So, can people multitask, you have to, in order to function. But, to what level, and how do you do it is a different question (or 2).

Personally, I will listen to music, or watch TV while programing because it helps me focus on programming. It gives me a constant stream of data to keep my other senses busy while I focus my train of thought on what I am writing/designing. However, when the wife stops in, and sees me doing this, and deciding I can handle a conversation everything goes south, and a fight will typically break out.

Grouping method? (1)

Asgerix (1035824) | more than 4 years ago | (#29186047)

I wonder how the researchers determined if a person is a multitasker?

The article says:

In each of their tests, the researchers split their subjects into two groups: those who regularly do a lot of media multitasking and those who don't.

Do they simply ask "Do you do a lot of media multitasking?" ?

DOS (0)

Anonymous Coward | more than 4 years ago | (#29186075)

DOS! DOS! DOS!

  - PC gamers chant at Microsoft presentations circa 1995

A study for this? (1)

Ozric (30691) | more than 4 years ago | (#29186091)

Wow what a shocker... People who meditate do so to focus on ONE point and keep that focus for as long as possible.
Everyone knows that a core problem with people is a lack of focus.... OH Look a Quarter!!! Anyway, where was I?
Oh yes, the lack of attention and focus, And just how much did this study cost us?

Multitasking (1)

confused one (671304) | more than 4 years ago | (#29186095)

You don't know what you're talking about. I multi...

uh, What were you saying?

Re:Multitasking (3, Funny)

MiniMike (234881) | more than 4 years ago | (#29186597)

And then there's those who can't even mono-task...

Applies to republicans, birthers/deathers,.etc. (0, Offtopic)

tomhudson (43916) | more than 4 years ago | (#29186243)

http://en.wikipedia.org/wiki/Dunning-Kruger [wikipedia.org]

The Dunning-Kruger effect is an example of cognitive bias in which "...people reach erroneous conclusions and make unfortunate choices but their incompetence robs them of the metacognitive ability to realize it".[1] They therefore suffer an illusory superiority, rating their own ability as above average. This leads to a perverse result where people with less competence will rate their ability more highly than people with relatively more competence. It also explains why competence may weaken the projection of confidence because competent individuals falsely assume others are of equivalent understanding. "Thus, the miscalibration of the incompetent stems from an error about the self, whereas the miscalibration of the highly competent stems from an error about others.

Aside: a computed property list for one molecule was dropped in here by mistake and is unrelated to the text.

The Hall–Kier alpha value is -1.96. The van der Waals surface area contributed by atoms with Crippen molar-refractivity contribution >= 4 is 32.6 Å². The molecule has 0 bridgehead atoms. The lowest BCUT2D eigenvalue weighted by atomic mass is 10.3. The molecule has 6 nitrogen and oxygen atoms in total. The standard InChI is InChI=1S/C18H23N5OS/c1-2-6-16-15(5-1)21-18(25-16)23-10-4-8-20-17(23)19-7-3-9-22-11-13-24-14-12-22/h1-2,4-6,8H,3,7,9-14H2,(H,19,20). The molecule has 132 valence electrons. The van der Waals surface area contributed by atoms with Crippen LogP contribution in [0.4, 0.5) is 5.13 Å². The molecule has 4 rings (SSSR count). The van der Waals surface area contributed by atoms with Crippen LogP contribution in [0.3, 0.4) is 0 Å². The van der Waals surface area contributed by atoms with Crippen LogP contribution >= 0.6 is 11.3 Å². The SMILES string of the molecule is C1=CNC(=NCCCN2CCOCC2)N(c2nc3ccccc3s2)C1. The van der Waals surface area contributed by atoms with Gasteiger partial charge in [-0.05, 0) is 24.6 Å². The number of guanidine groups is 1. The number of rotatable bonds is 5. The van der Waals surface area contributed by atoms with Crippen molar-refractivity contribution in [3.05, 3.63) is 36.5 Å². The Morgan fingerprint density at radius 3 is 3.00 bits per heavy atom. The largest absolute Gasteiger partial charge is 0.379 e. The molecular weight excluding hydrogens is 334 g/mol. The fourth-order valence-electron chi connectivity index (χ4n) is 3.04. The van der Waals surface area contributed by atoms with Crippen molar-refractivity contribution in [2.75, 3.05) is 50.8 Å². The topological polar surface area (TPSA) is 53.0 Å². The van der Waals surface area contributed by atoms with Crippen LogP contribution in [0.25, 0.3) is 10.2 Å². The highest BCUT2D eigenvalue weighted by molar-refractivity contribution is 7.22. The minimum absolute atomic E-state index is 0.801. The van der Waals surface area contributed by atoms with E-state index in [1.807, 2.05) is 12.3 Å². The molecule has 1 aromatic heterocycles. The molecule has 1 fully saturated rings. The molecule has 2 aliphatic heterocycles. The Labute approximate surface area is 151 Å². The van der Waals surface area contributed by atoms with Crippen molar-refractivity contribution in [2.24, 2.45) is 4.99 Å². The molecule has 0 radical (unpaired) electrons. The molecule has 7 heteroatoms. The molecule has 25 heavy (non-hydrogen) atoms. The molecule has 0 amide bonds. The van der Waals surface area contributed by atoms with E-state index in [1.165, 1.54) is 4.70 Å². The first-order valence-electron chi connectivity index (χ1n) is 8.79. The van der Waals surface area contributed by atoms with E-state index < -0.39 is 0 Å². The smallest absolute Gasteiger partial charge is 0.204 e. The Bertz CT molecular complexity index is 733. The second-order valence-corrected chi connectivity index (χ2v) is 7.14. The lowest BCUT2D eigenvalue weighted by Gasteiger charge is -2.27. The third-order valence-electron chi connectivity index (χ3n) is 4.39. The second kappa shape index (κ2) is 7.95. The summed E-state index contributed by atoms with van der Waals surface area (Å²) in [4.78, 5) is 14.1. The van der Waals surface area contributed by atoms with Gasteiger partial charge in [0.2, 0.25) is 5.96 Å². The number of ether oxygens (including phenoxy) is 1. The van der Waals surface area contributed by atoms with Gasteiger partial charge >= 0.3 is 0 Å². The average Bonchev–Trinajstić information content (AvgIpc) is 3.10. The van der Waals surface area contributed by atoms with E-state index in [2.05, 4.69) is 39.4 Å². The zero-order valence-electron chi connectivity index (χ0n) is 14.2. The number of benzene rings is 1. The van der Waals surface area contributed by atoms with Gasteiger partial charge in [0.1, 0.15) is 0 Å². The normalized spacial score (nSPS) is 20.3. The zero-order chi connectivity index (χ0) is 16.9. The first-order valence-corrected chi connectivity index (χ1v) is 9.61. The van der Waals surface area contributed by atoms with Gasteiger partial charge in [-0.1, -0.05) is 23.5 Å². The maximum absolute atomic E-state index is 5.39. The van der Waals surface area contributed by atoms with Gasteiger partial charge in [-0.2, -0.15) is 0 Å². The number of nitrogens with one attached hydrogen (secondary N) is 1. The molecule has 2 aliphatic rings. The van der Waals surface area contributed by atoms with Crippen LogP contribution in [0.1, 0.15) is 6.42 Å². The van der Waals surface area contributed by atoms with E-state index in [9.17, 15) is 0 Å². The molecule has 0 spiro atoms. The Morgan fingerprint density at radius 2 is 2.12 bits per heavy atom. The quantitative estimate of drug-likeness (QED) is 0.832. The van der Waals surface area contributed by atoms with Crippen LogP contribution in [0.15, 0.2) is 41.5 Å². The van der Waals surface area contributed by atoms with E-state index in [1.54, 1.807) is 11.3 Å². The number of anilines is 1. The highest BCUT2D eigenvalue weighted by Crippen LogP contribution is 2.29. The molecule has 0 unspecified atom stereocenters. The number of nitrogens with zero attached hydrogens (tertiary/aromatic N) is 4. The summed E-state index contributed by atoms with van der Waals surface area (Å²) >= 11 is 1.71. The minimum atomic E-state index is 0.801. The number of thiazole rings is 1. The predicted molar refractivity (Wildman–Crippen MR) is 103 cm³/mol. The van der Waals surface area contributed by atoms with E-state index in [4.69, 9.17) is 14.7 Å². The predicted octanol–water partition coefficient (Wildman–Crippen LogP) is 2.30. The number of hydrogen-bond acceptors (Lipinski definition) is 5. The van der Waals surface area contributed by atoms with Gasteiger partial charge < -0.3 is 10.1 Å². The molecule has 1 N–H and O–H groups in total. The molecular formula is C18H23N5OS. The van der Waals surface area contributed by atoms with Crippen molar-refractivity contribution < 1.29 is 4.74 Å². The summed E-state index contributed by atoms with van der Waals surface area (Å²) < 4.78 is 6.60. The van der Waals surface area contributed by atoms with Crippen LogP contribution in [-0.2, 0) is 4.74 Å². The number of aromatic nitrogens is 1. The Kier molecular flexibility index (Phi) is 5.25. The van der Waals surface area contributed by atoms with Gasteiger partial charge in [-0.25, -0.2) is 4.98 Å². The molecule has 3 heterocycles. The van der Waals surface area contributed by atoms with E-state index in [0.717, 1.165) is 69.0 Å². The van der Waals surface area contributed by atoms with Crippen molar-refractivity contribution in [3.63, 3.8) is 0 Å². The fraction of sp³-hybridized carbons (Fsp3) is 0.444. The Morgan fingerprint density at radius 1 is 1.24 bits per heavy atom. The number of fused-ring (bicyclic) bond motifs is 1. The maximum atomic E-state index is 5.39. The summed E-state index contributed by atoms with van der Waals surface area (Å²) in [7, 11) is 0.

For further info, just google "Sarah Palin" or "birthers".

Re:Applies to republicans, birthers/deathers,.etc. (1)

Attila Dimedici (1036002) | more than 4 years ago | (#29186805)

For further info, just google "Sarah Palin" or "birthers".

So that would explain why people like Sarah Palin think that people are capable of taking care of themselves, while people like Barack Obama think people need the government to take care of them. Obviously this is because Sarah Palin is less competent and therefore thinks she is more competent than others, while Barack Obama is more competent and therefore thinks other people are equally competent.

In Soviet Amerika: (0)

Anonymous Coward | more than 4 years ago | (#29186319)

Multitaskers do [youtube.com] you.

Yours In Hollywood,
K. Trout

According to my wife (2, Interesting)

KCWaldo (1555553) | more than 4 years ago | (#29186325)

It is impossible for me to multitask. For instance I cannot watch TV and listen to her tell me to take out the trash at the same time. I think that it is possible to multitask though using different senses. For instance type while reading or listening.

Originally had first post (2, Funny)

suso (153703) | more than 4 years ago | (#29186369)

I originally had the first post to this article, but I got distracted and forgot to hit the submit button.

Bah... (2, Funny)

DoofusOfDeath (636671) | more than 4 years ago | (#29186373)

Not sure I want to make a T-shirt out of THAT expression.

I have always suspected this (1, Troll)

wcrowe (94389) | more than 4 years ago | (#29186499)